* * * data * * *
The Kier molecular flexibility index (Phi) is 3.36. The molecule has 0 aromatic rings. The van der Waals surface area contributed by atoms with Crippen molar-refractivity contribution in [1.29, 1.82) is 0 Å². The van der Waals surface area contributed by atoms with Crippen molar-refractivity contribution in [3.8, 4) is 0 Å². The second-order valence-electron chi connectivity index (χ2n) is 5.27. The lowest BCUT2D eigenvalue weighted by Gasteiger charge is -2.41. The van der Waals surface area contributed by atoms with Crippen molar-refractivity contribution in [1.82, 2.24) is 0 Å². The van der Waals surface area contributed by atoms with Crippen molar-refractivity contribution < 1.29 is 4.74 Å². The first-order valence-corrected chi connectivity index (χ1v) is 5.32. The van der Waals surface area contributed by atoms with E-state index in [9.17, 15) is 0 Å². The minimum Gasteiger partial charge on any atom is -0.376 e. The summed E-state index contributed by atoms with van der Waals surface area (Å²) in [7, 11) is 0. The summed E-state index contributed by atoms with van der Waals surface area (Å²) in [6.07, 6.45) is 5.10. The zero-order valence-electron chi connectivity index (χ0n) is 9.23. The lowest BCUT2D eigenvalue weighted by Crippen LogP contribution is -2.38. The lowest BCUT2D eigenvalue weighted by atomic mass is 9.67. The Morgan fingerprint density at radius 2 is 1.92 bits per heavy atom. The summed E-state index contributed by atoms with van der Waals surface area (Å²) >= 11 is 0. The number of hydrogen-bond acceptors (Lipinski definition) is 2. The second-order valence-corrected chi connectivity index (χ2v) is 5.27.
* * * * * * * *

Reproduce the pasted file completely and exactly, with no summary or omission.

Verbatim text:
The Kier molecular flexibility index (Phi) is 3.36. The molecule has 0 aromatic rings. The van der Waals surface area contributed by atoms with Crippen molar-refractivity contribution in [1.29, 1.82) is 0 Å². The van der Waals surface area contributed by atoms with Crippen molar-refractivity contribution in [3.8, 4) is 0 Å². The second-order valence-electron chi connectivity index (χ2n) is 5.27. The lowest BCUT2D eigenvalue weighted by Gasteiger charge is -2.41. The van der Waals surface area contributed by atoms with Crippen molar-refractivity contribution in [1.82, 2.24) is 0 Å². The van der Waals surface area contributed by atoms with Crippen molar-refractivity contribution < 1.29 is 4.74 Å². The first-order valence-corrected chi connectivity index (χ1v) is 5.32. The van der Waals surface area contributed by atoms with E-state index in [9.17, 15) is 0 Å². The minimum Gasteiger partial charge on any atom is -0.376 e. The summed E-state index contributed by atoms with van der Waals surface area (Å²) in [7, 11) is 0. The summed E-state index contributed by atoms with van der Waals surface area (Å²) in [6.07, 6.45) is 5.10. The zero-order valence-electron chi connectivity index (χ0n) is 9.23. The lowest BCUT2D eigenvalue weighted by Crippen LogP contribution is -2.38. The lowest BCUT2D eigenvalue weighted by atomic mass is 9.67. The Morgan fingerprint density at radius 2 is 1.92 bits per heavy atom. The summed E-state index contributed by atoms with van der Waals surface area (Å²) >= 11 is 0. The number of hydrogen-bond acceptors (Lipinski definition) is 2. The second-order valence-corrected chi connectivity index (χ2v) is 5.27.